10 Things Shakespeare Can Teach Us About Writing Thrillers

Shakespeare’s comedy of Twelfth night; or, What you will | Act 2, scene 3.
Sir Andrew. A mellifluous voice, as I am true knight.

Conspiracy. Murder. Politics. Love. Sex. Ghosts. Pirates. Thrillers and the works of William Shakespeare may have more in common than you’d think. After all, as author A.J. Hartley pointed out, the legendary playwright that we now regard as “refined” and “literary” was considered rustic and fanciful in his time. “Shakespeare wrote for the mass medium of his day,” Hartley said.

And, as Hartley proved in his session “Cues From Shakespeare, the First Thriller Writer,” there’s a lot the bard can teach scribes about storytelling.

Here are some of the enduring lessons Hartley shared.

1. “Good writers borrow. … Great writers steal.”

Most of Shakespeare’s stories originated in other source material. “This is just kind of the nature of the beast,” Hartley said—there’s a limited number of original tales out there. So, great writers steal—“and then own the result.” Shakespeare wrote his works in his own way, with his unique signature.

2. Remember: Shakespeare never went to Italy.

Hartley asked: Without delving into the Shakespearean authorship question, how could the son of a glove maker evoke settings, fields and time period he couldn’t have ever experienced? “By reading. Copiously. Diligently.” But, Hartley cautioned, writers should never let their research trump their tales. “[Shakespeare] gives you as much as you need to tell the story, and that’s all.”

3. “Get right to it.”

Shakespeare doesn’t waste time getting things moving. Any book should do the same.

4. Story is character.

In the bard’s world, the props and costumes are kept to a minimum. The plays can be performed on a bare stage. “It’s all about the interaction between character and how the characters speak,” Hartley said. Likewise, from a story perspective a thriller shouldn’t be about explosions and car chases, but character.

5. Begin scenes late and end them early.

Just like the screenwriting maxim.

6. All scenes must have external and internal conflict.

“It’s not enough for the door to be locked. The character has to have a reason to not want to open it.”

7. Pace isn’t speed.

“Don’t be afraid to slow down to focus between action and event.” Hartley noted that especially at thriller conferences, people tend to talk about the need for books to go fast. What sets Shakespeare apart is that he allowed his characters to register the events that happened to them—“for the emotional and spiritual consequences of things to land.”

8. “Bad things happen to good people. Audiences expect poetic justice.”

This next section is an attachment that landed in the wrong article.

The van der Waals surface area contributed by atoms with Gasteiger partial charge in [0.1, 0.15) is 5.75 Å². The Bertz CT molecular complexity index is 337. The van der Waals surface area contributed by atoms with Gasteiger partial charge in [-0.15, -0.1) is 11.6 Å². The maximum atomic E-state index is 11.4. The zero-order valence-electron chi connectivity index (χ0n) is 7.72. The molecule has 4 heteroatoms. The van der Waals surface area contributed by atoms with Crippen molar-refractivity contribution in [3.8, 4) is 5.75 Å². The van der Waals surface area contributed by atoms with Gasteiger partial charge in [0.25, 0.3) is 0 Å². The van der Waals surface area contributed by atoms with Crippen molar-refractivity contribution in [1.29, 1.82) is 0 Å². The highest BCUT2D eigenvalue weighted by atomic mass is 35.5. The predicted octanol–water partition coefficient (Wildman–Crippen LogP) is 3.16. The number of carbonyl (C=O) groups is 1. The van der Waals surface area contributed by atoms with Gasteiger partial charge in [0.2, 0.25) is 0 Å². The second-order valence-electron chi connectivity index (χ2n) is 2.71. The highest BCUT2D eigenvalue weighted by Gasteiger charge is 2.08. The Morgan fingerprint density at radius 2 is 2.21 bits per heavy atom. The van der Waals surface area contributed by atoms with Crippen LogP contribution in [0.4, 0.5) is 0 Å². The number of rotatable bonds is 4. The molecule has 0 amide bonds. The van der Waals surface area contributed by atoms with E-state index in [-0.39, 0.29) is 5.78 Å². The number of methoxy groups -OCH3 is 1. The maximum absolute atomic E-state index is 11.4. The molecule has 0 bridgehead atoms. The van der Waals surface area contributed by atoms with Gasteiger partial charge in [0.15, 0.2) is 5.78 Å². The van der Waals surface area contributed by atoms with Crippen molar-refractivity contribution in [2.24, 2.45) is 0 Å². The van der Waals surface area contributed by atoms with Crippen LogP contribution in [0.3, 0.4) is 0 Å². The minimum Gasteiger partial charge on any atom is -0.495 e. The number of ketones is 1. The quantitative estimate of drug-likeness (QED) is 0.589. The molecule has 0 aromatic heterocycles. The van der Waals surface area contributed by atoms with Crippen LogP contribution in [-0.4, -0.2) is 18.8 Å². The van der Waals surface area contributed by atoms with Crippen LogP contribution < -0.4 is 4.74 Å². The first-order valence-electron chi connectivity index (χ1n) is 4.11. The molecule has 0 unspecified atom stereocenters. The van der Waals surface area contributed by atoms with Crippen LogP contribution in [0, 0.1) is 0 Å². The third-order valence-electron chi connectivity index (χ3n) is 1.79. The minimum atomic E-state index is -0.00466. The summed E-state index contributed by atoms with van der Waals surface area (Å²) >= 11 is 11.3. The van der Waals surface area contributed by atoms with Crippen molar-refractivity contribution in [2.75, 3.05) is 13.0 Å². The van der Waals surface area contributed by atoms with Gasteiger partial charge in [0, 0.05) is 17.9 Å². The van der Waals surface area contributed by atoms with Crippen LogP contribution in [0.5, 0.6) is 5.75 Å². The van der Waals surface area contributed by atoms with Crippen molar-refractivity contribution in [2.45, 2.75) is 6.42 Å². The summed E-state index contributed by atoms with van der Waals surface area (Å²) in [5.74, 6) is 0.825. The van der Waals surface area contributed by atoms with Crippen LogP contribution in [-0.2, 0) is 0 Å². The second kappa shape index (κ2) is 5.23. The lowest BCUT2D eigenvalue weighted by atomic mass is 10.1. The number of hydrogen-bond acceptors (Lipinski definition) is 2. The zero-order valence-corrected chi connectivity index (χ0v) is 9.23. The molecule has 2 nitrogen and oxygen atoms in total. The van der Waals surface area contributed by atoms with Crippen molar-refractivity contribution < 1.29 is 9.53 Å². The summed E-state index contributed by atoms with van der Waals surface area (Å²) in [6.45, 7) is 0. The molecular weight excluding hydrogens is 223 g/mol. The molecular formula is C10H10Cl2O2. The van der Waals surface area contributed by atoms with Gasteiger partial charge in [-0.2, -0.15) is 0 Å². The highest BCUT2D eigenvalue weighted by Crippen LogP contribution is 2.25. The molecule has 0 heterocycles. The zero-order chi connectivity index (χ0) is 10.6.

Beyond Shakespeare’s works, Hartley used George R.R. Martin’s Song of Ice and Fire series to further illustrate this point. Martin gets his readers to love his characters, and then he kills those characters off. The result: You’re always in fear. “It’s a brilliant, simple story strategy,” Hartley said. “It creates a particular kind of suspense and a particular kind of tension.”

9. The dialogue says it all.

Hartley pointed out that we tend to think of Shakespeare as a great philosopher, spouting off wisdoms—but that’s not the case. “Every word in Shakespeare is dialogue. It comes from character. … We do not know what Shakespeare thought about anything, and that’s what makes him good.”

10. Shakespeare was all about output.

“You want to learn from Shakespeare? Write a ton of stuff,” Hartley said. On average, Hartley said, Shakespeare released the great works of literature at a rate of about two plays a year for two decades (!).

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4 thoughts on “10 Things Shakespeare Can Teach Us About Writing Thrillers

  1. Diana

    I am bad in writing things about my life but all these 10 tips that you tell about shakespeare can teach me a lot. I am learning so much from your articles although I am new here but I am enjoying !! Thank you so much for that. Thanks

  2. mollyringle

    Could take “thrillers” out of the article’s title, as these tips apply to nearly all fiction! Great points to consider. I’m pleased especially at the first two, since I’m writing a Greek-mythology-based series without having been to Greece yet. I’ve been known to remind people that Shakespeare based “Romeo and Juliet” on Greek mythology, so my borrowing/stealing is in good company.


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